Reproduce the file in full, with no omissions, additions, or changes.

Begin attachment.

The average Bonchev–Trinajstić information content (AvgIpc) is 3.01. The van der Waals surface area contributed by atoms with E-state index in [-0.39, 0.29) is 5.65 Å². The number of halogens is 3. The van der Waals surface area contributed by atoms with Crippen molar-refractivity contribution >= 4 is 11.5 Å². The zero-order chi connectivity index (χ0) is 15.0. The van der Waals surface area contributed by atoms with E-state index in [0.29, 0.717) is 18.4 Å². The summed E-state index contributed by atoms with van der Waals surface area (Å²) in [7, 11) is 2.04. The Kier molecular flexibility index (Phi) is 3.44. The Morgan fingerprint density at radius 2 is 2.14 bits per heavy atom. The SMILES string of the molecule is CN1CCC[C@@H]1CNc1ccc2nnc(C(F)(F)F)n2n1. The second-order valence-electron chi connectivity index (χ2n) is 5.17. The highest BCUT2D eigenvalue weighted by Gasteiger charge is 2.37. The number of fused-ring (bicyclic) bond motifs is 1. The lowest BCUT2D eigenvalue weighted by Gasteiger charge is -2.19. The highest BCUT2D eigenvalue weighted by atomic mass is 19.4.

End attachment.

The average Bonchev–Trinajstić information content (AvgIpc) is 3.01. The van der Waals surface area contributed by atoms with E-state index in [-0.39, 0.29) is 5.65 Å². The number of halogens is 3. The van der Waals surface area contributed by atoms with Crippen molar-refractivity contribution >= 4 is 11.5 Å². The zero-order chi connectivity index (χ0) is 15.0. The van der Waals surface area contributed by atoms with E-state index in [0.29, 0.717) is 18.4 Å². The summed E-state index contributed by atoms with van der Waals surface area (Å²) in [7, 11) is 2.04. The Kier molecular flexibility index (Phi) is 3.44. The Morgan fingerprint density at radius 2 is 2.14 bits per heavy atom. The SMILES string of the molecule is CN1CCC[C@@H]1CNc1ccc2nnc(C(F)(F)F)n2n1. The second-order valence-electron chi connectivity index (χ2n) is 5.17. The highest BCUT2D eigenvalue weighted by Gasteiger charge is 2.37. The number of fused-ring (bicyclic) bond motifs is 1. The lowest BCUT2D eigenvalue weighted by Gasteiger charge is -2.19. The highest BCUT2D eigenvalue weighted by atomic mass is 19.4.